Happiness and work share a relationship that is often thought of as oxymoronic. It isn't just laziness that stops some of us from getting out of bed on Monday mornings. The thought of work is enough to instil a strange paralysing fear. Our grudges are usually circuitous in nature. If we are paid well, we hate the nature of our work. If we love our work, our salaries are unsatisfactory. "We do what we have to do" -this is an excuse many of us inevitably cite, but if we were to believe NS Rajan, Chief Human Resources Officer of the Tata Group, there might just be a way out from the well of professional misery. Rajan has just authored the book, Quote me if you Can, a collection of daily thoughts that seek to ensure happiness at work.The August 14 entry is deceptively cheeky. "Some have so much foresight, they live in the future."


Claims of contentment at work are often met with a rolling of the eyes, but Rajan's assertions seem to carry a felt conviction. He says, "It's very possible to be happy at work. What is more important is the thought of how to make others, the people whom you work with, happy. One needs to understand the sphere of influence. I have always strived towards that, though I am not always successful."

Geared towards making people proactive, the book's 1000 observations and quotes have all been coined by Rajan himself. He started penning these thoughts down when he was once left to his own devices at a wedding. "It was just a way to share with the world what I have learnt during my 33-year career. Most of these quotes are one-liners.I then started posting them on Twitter. The 140-character format was quite suitable," adds Rajan, who also writes poetry in three languages.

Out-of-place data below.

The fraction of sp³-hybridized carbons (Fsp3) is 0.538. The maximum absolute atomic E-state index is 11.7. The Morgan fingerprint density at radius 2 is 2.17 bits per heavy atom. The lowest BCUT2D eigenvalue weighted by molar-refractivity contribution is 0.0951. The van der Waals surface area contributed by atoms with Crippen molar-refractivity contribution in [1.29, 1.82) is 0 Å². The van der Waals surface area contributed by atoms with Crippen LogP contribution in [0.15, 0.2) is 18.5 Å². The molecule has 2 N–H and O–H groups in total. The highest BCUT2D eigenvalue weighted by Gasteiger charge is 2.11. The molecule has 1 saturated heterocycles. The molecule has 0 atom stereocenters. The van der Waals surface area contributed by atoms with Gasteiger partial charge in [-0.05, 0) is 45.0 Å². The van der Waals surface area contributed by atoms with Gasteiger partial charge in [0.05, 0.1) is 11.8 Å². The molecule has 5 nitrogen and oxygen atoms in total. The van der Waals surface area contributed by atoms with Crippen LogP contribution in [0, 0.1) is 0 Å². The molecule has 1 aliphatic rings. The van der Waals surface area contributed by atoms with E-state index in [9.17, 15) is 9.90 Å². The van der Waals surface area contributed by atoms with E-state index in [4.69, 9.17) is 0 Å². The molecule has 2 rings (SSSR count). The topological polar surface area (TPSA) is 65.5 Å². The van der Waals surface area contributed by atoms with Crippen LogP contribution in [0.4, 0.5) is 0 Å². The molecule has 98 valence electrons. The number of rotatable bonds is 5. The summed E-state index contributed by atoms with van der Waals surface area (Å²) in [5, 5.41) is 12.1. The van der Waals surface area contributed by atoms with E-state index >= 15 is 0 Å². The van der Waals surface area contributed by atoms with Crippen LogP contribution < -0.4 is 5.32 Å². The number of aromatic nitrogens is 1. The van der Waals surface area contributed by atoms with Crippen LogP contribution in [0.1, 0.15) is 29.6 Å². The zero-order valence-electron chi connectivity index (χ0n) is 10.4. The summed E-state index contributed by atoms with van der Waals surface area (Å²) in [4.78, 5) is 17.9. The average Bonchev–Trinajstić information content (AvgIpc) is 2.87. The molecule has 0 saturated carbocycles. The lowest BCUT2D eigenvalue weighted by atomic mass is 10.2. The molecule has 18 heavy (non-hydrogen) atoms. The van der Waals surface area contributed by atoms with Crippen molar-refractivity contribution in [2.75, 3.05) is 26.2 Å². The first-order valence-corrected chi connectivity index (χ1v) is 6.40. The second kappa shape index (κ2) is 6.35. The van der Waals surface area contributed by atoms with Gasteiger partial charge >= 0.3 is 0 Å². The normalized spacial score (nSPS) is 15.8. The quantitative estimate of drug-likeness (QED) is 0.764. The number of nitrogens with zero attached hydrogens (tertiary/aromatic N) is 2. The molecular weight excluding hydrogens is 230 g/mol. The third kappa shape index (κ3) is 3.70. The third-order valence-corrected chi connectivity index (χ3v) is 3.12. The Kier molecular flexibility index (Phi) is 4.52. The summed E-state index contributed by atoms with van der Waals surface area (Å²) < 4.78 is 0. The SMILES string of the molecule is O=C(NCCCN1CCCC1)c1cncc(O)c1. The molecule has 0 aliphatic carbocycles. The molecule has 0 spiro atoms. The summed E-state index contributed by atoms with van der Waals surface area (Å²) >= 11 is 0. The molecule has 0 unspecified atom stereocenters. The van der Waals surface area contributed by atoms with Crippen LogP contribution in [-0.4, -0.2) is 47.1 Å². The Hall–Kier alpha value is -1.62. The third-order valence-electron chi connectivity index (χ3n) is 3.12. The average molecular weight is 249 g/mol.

Even though the book hinges on the virtue of pithiness, it doesn't offer many quick fix formulas. "There is no specific formula that will help you find happiness at work, especially since happiness is portrayed as something evasive, unachievable, fluffy and illusory," stresses Rajan. The HR executive makes an obvious but essential distinction. While a bonus at work might lead to short-term happiness, deeper meaning and fulfilment at work should be the long-term goal. "Unless one finds that meaning, one would be stuck in that trap where work is just a means to roti-kapda-makaan and nothing more."